Prior to the meeting he was to have with President Trump on Thursday, Aug. 6, as indicated by protocol, Ohio Gov. Mike DeWine tested positive for the CCP (Chinese Communist Party) Virus and forced him to cancel the meeting. Hours later, a second, more specific test for the virus was performed, which yielded negative results, as reported by The Gateway Pundit.

DeWine announced Thursday morning that he had tested positive for the coronavirus, but on Thursday night, he reported that a second test was negative. The reason for the discrepancy between the test results was not clear at this time. 

“Governor DeWine has tested positive for #COVID19. He has no symptoms at this time. Full statement below.” DeWine reported from his Twitter account Thursday morning.

The results of DeWine’s initial tests were reported just minutes before a planned meeting with President Trump at Burke Lakefront Airport in Cleveland where the presidential plane later landed. Instead of meeting with President Trump, DeWine was forced to return to Columbus where he was finally given a second coronavirus test.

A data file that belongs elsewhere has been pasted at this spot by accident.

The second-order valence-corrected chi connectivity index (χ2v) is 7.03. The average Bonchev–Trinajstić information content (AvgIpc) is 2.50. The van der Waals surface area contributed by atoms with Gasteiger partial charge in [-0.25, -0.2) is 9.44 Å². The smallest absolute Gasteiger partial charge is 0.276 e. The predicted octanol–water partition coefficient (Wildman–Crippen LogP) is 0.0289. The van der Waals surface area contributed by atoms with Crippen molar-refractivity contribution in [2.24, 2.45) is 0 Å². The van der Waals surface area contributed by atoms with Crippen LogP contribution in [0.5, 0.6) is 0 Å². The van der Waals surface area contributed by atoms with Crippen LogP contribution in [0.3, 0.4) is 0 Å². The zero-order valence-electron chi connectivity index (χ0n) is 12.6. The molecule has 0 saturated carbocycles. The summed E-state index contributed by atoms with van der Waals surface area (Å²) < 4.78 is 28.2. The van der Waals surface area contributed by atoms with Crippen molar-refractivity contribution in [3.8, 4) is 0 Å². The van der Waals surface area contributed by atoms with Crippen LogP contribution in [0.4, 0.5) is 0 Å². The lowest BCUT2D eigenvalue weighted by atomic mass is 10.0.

The second test was a PCR test, which he explained on his Twitter account was the “test looks for the specific RNA for the SARS CoV-2—in other words, the genetic material specific for the virus that causes COVID-19.” His wife, Fran DeWine, and staff members were also tested.

Hours later, also via Twitter, DeWine’s account announced: “UPDATE: In a second COVID-19 [CCP Virus] test administered today in Columbus, Governor Mike DeWine has tested negative for COVID-19. First Lady Fran DeWine and staff members have also all tested negative.”

DeWine, prior to taking the second test during an afternoon press conference broadcast from his home entrance at his farm in Cedarville, Ohio, had referred to the positive result of the first test as “a big surprise for our family.” At the time, he obviously had no symptoms, but planned to remain there in quarantine for 14 days.

As of Friday morning, Ohio has seen at least 97,471 confirmed cases and more than 3,615 deaths from the virus, according to Fox News, and Johns Hopkins University data.